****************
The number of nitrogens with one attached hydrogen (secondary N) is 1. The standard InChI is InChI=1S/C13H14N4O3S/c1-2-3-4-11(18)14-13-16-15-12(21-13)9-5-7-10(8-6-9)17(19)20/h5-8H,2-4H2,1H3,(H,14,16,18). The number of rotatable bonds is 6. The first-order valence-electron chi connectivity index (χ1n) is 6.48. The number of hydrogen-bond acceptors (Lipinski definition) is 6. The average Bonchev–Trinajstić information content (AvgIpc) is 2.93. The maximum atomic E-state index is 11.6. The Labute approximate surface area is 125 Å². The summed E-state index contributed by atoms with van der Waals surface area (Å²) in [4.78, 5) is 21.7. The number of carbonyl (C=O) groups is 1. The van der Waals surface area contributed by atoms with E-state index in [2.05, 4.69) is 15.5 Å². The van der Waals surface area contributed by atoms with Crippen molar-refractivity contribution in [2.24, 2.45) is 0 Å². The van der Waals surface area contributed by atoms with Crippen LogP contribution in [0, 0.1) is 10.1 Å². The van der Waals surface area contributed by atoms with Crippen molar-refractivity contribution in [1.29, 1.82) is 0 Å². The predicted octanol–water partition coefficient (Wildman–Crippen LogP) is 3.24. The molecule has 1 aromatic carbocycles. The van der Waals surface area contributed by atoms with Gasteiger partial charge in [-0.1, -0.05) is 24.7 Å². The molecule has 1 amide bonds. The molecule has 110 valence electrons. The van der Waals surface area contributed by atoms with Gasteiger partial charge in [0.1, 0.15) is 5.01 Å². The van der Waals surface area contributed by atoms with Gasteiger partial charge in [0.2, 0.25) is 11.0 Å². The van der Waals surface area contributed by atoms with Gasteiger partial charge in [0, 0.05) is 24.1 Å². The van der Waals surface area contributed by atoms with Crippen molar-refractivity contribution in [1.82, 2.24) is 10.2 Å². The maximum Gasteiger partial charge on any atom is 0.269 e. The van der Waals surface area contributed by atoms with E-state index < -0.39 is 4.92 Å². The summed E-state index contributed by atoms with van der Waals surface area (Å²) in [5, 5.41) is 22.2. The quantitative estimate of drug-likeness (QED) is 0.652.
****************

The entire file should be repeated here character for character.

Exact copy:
The number of nitrogens with one attached hydrogen (secondary N) is 1. The standard InChI is InChI=1S/C13H14N4O3S/c1-2-3-4-11(18)14-13-16-15-12(21-13)9-5-7-10(8-6-9)17(19)20/h5-8H,2-4H2,1H3,(H,14,16,18). The number of rotatable bonds is 6. The first-order valence-electron chi connectivity index (χ1n) is 6.48. The number of hydrogen-bond acceptors (Lipinski definition) is 6. The average Bonchev–Trinajstić information content (AvgIpc) is 2.93. The maximum atomic E-state index is 11.6. The Labute approximate surface area is 125 Å². The summed E-state index contributed by atoms with van der Waals surface area (Å²) in [4.78, 5) is 21.7. The number of carbonyl (C=O) groups is 1. The van der Waals surface area contributed by atoms with E-state index in [2.05, 4.69) is 15.5 Å². The van der Waals surface area contributed by atoms with Crippen molar-refractivity contribution in [2.24, 2.45) is 0 Å². The van der Waals surface area contributed by atoms with Crippen LogP contribution in [0, 0.1) is 10.1 Å². The van der Waals surface area contributed by atoms with Crippen molar-refractivity contribution in [1.29, 1.82) is 0 Å². The predicted octanol–water partition coefficient (Wildman–Crippen LogP) is 3.24. The molecule has 1 aromatic carbocycles. The van der Waals surface area contributed by atoms with Gasteiger partial charge in [-0.1, -0.05) is 24.7 Å². The molecule has 1 amide bonds. The molecule has 110 valence electrons. The van der Waals surface area contributed by atoms with Gasteiger partial charge in [0.1, 0.15) is 5.01 Å². The van der Waals surface area contributed by atoms with Gasteiger partial charge in [0.2, 0.25) is 11.0 Å². The van der Waals surface area contributed by atoms with Gasteiger partial charge in [0, 0.05) is 24.1 Å². The van der Waals surface area contributed by atoms with Crippen molar-refractivity contribution in [1.82, 2.24) is 10.2 Å². The maximum Gasteiger partial charge on any atom is 0.269 e. The van der Waals surface area contributed by atoms with E-state index < -0.39 is 4.92 Å². The summed E-state index contributed by atoms with van der Waals surface area (Å²) in [5, 5.41) is 22.2. The quantitative estimate of drug-likeness (QED) is 0.652.